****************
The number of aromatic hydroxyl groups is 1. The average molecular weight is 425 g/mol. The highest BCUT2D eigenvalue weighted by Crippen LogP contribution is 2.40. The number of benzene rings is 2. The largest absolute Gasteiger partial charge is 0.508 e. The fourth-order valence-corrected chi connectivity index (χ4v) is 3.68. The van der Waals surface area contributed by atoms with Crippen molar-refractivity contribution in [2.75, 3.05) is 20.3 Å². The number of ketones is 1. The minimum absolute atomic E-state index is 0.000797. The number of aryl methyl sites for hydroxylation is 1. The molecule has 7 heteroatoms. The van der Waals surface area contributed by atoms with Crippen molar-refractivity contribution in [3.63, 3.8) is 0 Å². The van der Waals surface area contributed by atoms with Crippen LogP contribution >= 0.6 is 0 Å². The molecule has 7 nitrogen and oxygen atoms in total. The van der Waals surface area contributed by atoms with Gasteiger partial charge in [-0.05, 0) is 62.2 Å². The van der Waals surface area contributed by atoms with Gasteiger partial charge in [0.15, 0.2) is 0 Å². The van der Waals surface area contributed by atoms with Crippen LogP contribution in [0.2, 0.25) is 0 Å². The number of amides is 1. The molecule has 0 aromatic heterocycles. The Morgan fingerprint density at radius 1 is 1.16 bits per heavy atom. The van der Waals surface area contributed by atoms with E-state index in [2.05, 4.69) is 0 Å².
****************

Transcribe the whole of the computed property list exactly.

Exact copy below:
The number of aromatic hydroxyl groups is 1. The average molecular weight is 425 g/mol. The highest BCUT2D eigenvalue weighted by Crippen LogP contribution is 2.40. The number of benzene rings is 2. The largest absolute Gasteiger partial charge is 0.508 e. The fourth-order valence-corrected chi connectivity index (χ4v) is 3.68. The van der Waals surface area contributed by atoms with Crippen molar-refractivity contribution in [2.75, 3.05) is 20.3 Å². The number of ketones is 1. The minimum absolute atomic E-state index is 0.000797. The number of aryl methyl sites for hydroxylation is 1. The molecule has 7 heteroatoms. The van der Waals surface area contributed by atoms with Crippen molar-refractivity contribution in [3.63, 3.8) is 0 Å². The van der Waals surface area contributed by atoms with Crippen LogP contribution >= 0.6 is 0 Å². The molecule has 7 nitrogen and oxygen atoms in total. The van der Waals surface area contributed by atoms with Gasteiger partial charge in [-0.05, 0) is 62.2 Å². The van der Waals surface area contributed by atoms with Gasteiger partial charge in [0.15, 0.2) is 0 Å². The van der Waals surface area contributed by atoms with Crippen LogP contribution in [0.2, 0.25) is 0 Å². The number of amides is 1. The molecule has 0 aromatic heterocycles. The Morgan fingerprint density at radius 1 is 1.16 bits per heavy atom. The van der Waals surface area contributed by atoms with E-state index in [2.05, 4.69) is 0 Å².